Drivers to manage stress, stay off crash course
They drive non-stop for 8-10 hours in a city like Delhi, which is known for its extreme weather and tough driving conditions. No wonder Delhi Transport Corporation (DTC) drivers often lose patience and sometimes their control on the vehicle. Atul Mathur reports.delhi Updated: Sep 12, 2011 00:19 IST
They drive non-stop for 8-10 hours in a city like Delhi, which is known for its extreme weather and tough driving conditions. No wonder Delhi Transport Corporation (DTC) drivers often lose patience and sometimes their control on the vehicle. Concerned about the growing number of accidents, DTC has decided to conduct special classes on 'stress management' for its drivers.
Special trainers will teach drivers how to fight stress and maintain calm while on the wheels. They'll also advise them to include meditation in their daily routine. Senior DTC officials said stress management classes would be conducted at their training centre at Nand Nagari. Some other depots are also being identified for the purpose.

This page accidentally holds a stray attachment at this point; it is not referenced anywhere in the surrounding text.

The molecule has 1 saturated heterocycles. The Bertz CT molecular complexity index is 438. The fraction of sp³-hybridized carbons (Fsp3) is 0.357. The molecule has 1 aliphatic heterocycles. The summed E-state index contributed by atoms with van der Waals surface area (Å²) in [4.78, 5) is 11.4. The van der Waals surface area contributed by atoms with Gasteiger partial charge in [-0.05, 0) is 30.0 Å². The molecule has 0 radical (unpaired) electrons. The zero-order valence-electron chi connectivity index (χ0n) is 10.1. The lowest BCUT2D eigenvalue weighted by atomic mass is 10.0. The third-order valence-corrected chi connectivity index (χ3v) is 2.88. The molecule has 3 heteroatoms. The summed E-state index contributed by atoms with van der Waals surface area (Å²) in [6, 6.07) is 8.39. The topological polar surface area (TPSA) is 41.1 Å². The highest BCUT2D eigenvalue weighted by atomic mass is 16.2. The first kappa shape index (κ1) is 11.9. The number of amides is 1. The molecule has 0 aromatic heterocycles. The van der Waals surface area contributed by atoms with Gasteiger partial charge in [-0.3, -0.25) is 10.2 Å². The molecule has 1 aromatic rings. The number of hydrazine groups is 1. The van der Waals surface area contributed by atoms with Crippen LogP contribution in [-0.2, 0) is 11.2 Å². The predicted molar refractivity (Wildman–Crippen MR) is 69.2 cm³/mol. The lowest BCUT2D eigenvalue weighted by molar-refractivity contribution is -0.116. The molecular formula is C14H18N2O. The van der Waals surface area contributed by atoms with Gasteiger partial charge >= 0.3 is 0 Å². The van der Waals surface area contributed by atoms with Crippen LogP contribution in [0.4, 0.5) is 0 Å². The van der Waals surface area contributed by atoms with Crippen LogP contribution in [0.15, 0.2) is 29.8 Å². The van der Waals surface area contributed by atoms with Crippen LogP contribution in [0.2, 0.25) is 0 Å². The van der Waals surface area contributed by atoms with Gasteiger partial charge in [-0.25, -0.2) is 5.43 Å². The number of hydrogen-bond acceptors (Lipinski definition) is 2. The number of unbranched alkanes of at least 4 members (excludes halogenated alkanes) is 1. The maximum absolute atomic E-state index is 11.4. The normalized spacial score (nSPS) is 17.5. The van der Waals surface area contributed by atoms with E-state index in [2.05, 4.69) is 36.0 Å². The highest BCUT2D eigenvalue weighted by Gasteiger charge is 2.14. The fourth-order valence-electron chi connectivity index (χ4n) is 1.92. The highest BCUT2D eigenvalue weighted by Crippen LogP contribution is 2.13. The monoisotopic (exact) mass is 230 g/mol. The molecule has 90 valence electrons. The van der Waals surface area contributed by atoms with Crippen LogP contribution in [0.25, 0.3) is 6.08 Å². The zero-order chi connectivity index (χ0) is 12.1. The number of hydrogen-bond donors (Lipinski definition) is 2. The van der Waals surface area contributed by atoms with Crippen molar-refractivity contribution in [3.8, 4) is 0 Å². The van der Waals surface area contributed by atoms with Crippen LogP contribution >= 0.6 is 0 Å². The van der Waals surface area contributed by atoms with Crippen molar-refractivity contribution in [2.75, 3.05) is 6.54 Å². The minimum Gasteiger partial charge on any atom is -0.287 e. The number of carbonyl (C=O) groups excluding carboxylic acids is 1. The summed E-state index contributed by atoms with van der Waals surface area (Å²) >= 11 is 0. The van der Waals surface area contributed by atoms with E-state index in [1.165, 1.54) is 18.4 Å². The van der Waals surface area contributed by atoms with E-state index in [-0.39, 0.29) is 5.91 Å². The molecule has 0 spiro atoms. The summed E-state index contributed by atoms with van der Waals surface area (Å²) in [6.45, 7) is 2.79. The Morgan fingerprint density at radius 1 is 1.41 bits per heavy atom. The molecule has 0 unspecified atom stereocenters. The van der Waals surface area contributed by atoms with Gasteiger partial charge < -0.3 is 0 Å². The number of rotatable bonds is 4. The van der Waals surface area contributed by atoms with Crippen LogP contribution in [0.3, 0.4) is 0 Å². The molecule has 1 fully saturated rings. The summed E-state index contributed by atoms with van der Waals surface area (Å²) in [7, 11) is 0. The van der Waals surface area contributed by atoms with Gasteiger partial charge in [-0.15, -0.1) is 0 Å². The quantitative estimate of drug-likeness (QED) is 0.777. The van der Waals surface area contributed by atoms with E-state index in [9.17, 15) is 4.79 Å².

The DTC has also decided to conduct a day-long special classroom training for all its drivers.
Senior officials say DTC drivers - about 16,000 - are being divided into three categories. Category A will have drivers who have five or more accidents to their name. Category B will have drivers who have up to four accidents to their name. Category C will have drivers who have an impeccable record.
"We will screen a special film on road accidents and how a fatal accident affects the families of the driver and the victim. The idea is to involve drivers and tell them how important it is to drive safe and maintain an accident-free environment," said a senior DTC official. Officials said training would start soon. Both stress management and classroom training will be given to Category A drivers first. DTC officials said all drivers would undergo two-day refresher training every six months.
To check overspeeding and reckless driving, DTC has formed special squads - comprising depot managers and supervisory staff - which conducts random checks on buses and penalises the crew for violations.
"We have identified areas we get most complaints from. The enforcement teams keep a special check on those areas," said an official.